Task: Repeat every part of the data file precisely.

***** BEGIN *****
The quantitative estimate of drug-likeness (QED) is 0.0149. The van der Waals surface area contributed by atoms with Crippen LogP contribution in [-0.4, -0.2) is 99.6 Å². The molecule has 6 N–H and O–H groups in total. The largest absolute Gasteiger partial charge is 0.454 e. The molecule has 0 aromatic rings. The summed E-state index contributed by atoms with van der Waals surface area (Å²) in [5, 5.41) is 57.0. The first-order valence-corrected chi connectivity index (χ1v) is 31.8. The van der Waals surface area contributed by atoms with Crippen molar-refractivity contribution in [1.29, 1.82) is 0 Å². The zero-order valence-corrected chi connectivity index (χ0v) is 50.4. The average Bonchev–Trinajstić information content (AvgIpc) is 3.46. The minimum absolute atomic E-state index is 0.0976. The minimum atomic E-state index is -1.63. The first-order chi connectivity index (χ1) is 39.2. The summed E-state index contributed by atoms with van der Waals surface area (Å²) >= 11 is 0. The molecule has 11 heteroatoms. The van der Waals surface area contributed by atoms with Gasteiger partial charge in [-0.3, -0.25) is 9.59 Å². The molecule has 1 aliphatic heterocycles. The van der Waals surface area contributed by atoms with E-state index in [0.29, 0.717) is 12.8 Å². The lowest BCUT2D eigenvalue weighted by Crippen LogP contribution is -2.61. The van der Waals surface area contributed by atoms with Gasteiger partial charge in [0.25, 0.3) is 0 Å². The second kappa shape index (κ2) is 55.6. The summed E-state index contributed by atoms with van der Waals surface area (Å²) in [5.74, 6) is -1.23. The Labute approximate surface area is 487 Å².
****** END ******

The quantitative estimate of drug-likeness (QED) is 0.0149. The van der Waals surface area contributed by atoms with Crippen LogP contribution in [-0.4, -0.2) is 99.6 Å². The molecule has 6 N–H and O–H groups in total. The largest absolute Gasteiger partial charge is 0.454 e. The molecule has 0 aromatic rings. The summed E-state index contributed by atoms with van der Waals surface area (Å²) in [5, 5.41) is 57.0. The first-order valence-corrected chi connectivity index (χ1v) is 31.8. The van der Waals surface area contributed by atoms with Crippen molar-refractivity contribution in [1.29, 1.82) is 0 Å². The zero-order valence-corrected chi connectivity index (χ0v) is 50.4. The average Bonchev–Trinajstić information content (AvgIpc) is 3.46. The minimum absolute atomic E-state index is 0.0976. The minimum atomic E-state index is -1.63. The first-order chi connectivity index (χ1) is 39.2. The summed E-state index contributed by atoms with van der Waals surface area (Å²) >= 11 is 0. The molecule has 11 heteroatoms. The van der Waals surface area contributed by atoms with Gasteiger partial charge in [-0.3, -0.25) is 9.59 Å². The molecule has 1 aliphatic heterocycles. The van der Waals surface area contributed by atoms with E-state index in [0.29, 0.717) is 12.8 Å². The lowest BCUT2D eigenvalue weighted by Crippen LogP contribution is -2.61. The van der Waals surface area contributed by atoms with Gasteiger partial charge in [0.25, 0.3) is 0 Å². The second kappa shape index (κ2) is 55.6. The summed E-state index contributed by atoms with van der Waals surface area (Å²) in [5.74, 6) is -1.23. The Labute approximate surface area is 487 Å².